By Grace Q. Bryant
One week after the dismissal of the Secretary of Senate, Nangblor Singbeh’s case, the Criminal Court ‘C’ has also dismissed the Kailondo Petroleum Inc. US$ 93, 500 indictment case for being wrongfully filed.
Judge Ousman Feika ordered the clerk to prepare a release in favor of the defendants restoring their rights and privileges as guaranteed and return their passports as well as the bail bonds under the Constitution of Liberia.
The Judge’s decision came over the weekend when the defendants filed an 11- count motion pleading that the court dismisses the indictment on September 2 on an argument that relied on Section 16.7 of the Criminal Procedure Law.
The defendants further pointed out that the Liberian Code of Laws Revised, Section 2.5 of the Association Law of Liberia provides that, “A corporation is a legal entity, considered in law as a fictional person distinct from its shareholders or members and with separate rights and liabilities.”
“The corporation is a proper plaintiff in a suit to assert a legal right of the corporation; a proper defendant in a suit to assert a legal right against the corporation; and naming of a shareholder, member, director, officer or employee of corporation as a party to a suit in Liberia to represent the corporation is subject to a motion to dismiss if such party is the sole party to sue or defend or subject to a motion for misjoinder if such party is joined with another party who is a proper party and has been joined to represent the corporation,” the defendants explained the law.
According to the defense teams, the indictment subject of these proceedings was not drawn against specific individuals or entity but against designated positions and offices within the Guaranty Trust (GT) Bank limited; meaning that the indictment is against the persons holding the designated position within the bank who by holding of such offices are agents of the bank.
The defendants further stated that the predicate of the indictment being an alleged unauthorized transaction involves a private prosecutor’s account lodged with the GT Bank making it sufficiently clear that the alleged act was conducted at or by a corporate entity.
The defense added that the proper defendant to be named in the indictment therefore would be the GT Bank and not its officers who are agents and enjoy statutory immunity from an alleged act of their corporate employer; especially so, when there is allegation specifically pleaded that established any personal and independent responsibility of the officers named in the indictment.
The defense maintained that the law in this jurisdiction is that a corporation shall be sued and served precepts through its corporate officers; adding that the law does not provide for lawsuit or indictment against corporate officers or designated corporate officers for acts allegedly committed by the corporation, hence, the improper parties are before the court for acts allegedly committed by their employer.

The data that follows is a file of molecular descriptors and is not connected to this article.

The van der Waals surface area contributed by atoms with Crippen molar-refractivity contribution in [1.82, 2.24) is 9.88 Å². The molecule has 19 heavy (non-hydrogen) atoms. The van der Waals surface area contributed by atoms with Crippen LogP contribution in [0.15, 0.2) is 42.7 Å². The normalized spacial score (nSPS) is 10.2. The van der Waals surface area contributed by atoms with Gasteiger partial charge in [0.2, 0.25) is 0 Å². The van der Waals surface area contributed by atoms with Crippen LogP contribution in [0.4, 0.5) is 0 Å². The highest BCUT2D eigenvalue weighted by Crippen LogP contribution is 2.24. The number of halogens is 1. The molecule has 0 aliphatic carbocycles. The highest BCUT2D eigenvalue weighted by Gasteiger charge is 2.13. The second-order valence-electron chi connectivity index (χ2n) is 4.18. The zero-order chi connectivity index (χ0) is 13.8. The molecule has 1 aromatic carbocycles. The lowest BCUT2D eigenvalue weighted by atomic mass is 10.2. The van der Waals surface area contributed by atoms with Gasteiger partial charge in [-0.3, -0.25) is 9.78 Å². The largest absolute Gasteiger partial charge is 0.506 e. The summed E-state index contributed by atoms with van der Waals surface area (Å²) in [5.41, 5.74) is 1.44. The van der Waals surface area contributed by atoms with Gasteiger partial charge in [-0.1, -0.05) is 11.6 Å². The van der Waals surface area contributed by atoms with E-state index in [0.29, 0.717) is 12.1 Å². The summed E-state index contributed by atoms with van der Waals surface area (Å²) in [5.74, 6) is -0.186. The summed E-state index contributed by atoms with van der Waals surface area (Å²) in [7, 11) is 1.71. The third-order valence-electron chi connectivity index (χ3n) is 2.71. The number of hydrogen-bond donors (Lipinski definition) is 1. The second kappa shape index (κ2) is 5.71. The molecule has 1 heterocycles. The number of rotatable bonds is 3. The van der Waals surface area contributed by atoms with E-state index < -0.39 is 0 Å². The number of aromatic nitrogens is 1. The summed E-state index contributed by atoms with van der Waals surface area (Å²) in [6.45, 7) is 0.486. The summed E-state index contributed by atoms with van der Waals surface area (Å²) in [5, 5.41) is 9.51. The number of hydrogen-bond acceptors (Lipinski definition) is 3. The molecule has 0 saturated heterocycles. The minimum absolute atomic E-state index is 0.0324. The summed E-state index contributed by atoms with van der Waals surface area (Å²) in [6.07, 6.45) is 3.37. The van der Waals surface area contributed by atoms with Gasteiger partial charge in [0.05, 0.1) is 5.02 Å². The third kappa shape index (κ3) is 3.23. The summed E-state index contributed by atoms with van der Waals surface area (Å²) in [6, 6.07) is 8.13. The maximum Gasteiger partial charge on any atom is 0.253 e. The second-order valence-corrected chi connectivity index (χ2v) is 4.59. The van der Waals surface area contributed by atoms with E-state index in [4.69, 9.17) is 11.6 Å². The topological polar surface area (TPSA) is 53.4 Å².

In resistance to the motion to dismiss, the respondents added that even though GT Bank is not named in the caption of the indictment, the averments contained in the body of the indictment indicated that it is the GT Bank that was indicted through its top officers.
The respondents further explained that not naming GT Bank before as being argued by the movant is a harmless error which has no bearing on the substantive issue of the criminal acts contained in the indictment and that the naming of corporate officers of the bank does not absolve them because the indictment seeks to prosecute their employer.
Judge Feika therefore ruled, “This court says that a gleam of the averments contained in the indictment revealed that it is the alleged conduct of the corporation, the GT Bank, for which its corporate officers/ employees are being indicted; adding, this is not permissible under our law in this jurisdiction and cannot therefore be condoned by this court.”
Judge Feika noted that all of the averments contained in the indictment failed to state the specific roles defendants Ikenna Anekwe, Managing Director; Olush Alioh, Operations Manager; Prince Saye, Executive Director; Faruq Okonila, head of Finance; Elvis Crusae, head of Corporate Banking and Jonathan Tae, Risk Manager played in defrauding the private prosecutor of his account lodged with the Bank for which they were specifically named in the indictment as if they were not acting in official capacities when the crimes alleged in the indictment was committed.
The defendants were charged with the crimes of Theft of Property and Criminal Conspiracy and a lawsuit was filed on September 9, 2014 up to December 15, 2016; the within named defendants and others were accused of knowingly and criminally taking, defrauding, depriving and stealing US$930,500 from Kailondo Petroleum Checking Account saved at the GT Bank.
Harmless Error, But…
-Court Frees Bank Officials In Kailondo’s US$93,500 Case
By Grace Q. Bryant